The final section of the report (Enabling keywords on files containing keywords) displays the effect of the –EnableKeywords parameter: it processes the files identified in the section just above it, i.e. those that have keyword anchors but do not have the svn:keywords property. Any such files clearly indicate an error-keyword anchors are useful if and only if svn:keywords is defined. Other sections of the report may or may not show something that needs to be fixed: This is something you’ll need to check individually; but any files in that last section of the report are in a known inconsistent state so may be fixed programmatically. Recalling the two-stage process of Subversion (make changes, then commit changes) activating the -EnableKeywords action is perfectly safe; you still have to commit these property changes so you may review them at your leisure.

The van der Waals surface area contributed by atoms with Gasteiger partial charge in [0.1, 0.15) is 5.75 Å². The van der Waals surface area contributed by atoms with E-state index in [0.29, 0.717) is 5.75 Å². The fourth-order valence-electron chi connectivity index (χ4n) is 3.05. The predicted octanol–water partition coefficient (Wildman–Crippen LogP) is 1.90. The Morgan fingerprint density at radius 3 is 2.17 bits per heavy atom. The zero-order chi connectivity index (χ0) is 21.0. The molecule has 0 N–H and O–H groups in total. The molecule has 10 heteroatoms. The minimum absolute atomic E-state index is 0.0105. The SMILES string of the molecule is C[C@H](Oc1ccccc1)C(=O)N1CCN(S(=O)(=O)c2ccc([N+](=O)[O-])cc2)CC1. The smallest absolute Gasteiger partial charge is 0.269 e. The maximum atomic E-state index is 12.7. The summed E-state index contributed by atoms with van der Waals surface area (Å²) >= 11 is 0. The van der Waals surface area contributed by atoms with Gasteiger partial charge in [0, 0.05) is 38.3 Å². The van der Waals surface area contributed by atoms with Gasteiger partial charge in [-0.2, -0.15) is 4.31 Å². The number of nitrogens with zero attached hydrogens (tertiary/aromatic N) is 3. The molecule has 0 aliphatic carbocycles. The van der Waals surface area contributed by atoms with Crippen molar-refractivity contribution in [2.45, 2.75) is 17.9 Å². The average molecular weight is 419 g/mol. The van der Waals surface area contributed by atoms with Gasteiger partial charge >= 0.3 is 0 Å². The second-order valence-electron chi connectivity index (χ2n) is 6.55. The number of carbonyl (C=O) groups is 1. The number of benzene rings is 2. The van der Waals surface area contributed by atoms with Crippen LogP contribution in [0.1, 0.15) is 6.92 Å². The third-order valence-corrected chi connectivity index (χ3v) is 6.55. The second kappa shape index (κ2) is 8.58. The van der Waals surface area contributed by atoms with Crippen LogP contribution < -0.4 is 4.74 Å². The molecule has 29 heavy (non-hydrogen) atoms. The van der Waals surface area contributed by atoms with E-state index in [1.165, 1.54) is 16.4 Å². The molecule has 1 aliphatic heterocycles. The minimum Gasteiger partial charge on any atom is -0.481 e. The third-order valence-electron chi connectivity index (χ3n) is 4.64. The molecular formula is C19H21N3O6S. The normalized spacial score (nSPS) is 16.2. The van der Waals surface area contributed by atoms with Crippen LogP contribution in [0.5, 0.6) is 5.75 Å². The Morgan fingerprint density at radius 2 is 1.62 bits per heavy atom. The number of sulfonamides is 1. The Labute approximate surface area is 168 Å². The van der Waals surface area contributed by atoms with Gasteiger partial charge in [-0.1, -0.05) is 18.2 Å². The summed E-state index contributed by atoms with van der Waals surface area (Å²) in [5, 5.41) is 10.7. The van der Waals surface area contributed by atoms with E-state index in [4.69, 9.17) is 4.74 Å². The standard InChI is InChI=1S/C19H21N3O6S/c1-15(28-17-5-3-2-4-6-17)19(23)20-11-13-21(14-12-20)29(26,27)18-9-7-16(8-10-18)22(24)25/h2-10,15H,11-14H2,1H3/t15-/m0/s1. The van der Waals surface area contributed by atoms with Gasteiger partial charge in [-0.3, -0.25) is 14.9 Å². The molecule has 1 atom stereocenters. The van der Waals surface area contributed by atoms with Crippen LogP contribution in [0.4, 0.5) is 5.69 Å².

Troubleshooting why keyword expansion fails

For Subversion keyword expansion to occur you must satisfy all of the criteria listed below-if any one of these is missing you will not see keyword expansion occur-and neither Subversion nor TortoiseSVN provides any clue which criterion failed. The table distinguishes files newly added to Subversion (SVN Add) from those already in Subversion just being modified (SVN Update). The additional criteria for new files (items 1 – 3) are technically not for keyword expansion to occur; rather, they are convenience steps that alleviate the need to items 4 and 5 by hand for each new file that you add.


New file

Existing file